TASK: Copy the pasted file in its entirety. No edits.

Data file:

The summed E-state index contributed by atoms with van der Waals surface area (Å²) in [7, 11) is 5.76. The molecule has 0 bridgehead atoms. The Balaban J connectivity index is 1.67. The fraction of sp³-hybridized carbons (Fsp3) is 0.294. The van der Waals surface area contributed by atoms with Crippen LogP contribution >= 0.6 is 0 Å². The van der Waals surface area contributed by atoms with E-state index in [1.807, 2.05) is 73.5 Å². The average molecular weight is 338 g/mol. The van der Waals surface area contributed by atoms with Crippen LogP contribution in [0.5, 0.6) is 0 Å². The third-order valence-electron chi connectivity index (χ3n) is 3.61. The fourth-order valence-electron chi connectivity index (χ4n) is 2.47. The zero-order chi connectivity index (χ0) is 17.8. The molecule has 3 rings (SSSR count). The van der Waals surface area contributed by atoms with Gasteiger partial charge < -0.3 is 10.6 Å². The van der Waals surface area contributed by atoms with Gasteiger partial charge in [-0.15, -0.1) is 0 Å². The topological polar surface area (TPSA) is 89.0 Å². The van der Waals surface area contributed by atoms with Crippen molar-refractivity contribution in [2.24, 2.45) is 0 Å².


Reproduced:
The summed E-state index contributed by atoms with van der Waals surface area (Å²) in [7, 11) is 5.76. The molecule has 0 bridgehead atoms. The Balaban J connectivity index is 1.67. The fraction of sp³-hybridized carbons (Fsp3) is 0.294. The van der Waals surface area contributed by atoms with Crippen LogP contribution >= 0.6 is 0 Å². The van der Waals surface area contributed by atoms with E-state index in [1.807, 2.05) is 73.5 Å². The average molecular weight is 338 g/mol. The van der Waals surface area contributed by atoms with Crippen LogP contribution in [0.5, 0.6) is 0 Å². The third-order valence-electron chi connectivity index (χ3n) is 3.61. The fourth-order valence-electron chi connectivity index (χ4n) is 2.47. The zero-order chi connectivity index (χ0) is 17.8. The molecule has 3 rings (SSSR count). The van der Waals surface area contributed by atoms with Gasteiger partial charge < -0.3 is 10.6 Å². The van der Waals surface area contributed by atoms with Gasteiger partial charge in [-0.15, -0.1) is 0 Å². The topological polar surface area (TPSA) is 89.0 Å². The van der Waals surface area contributed by atoms with Crippen molar-refractivity contribution in [2.24, 2.45) is 0 Å².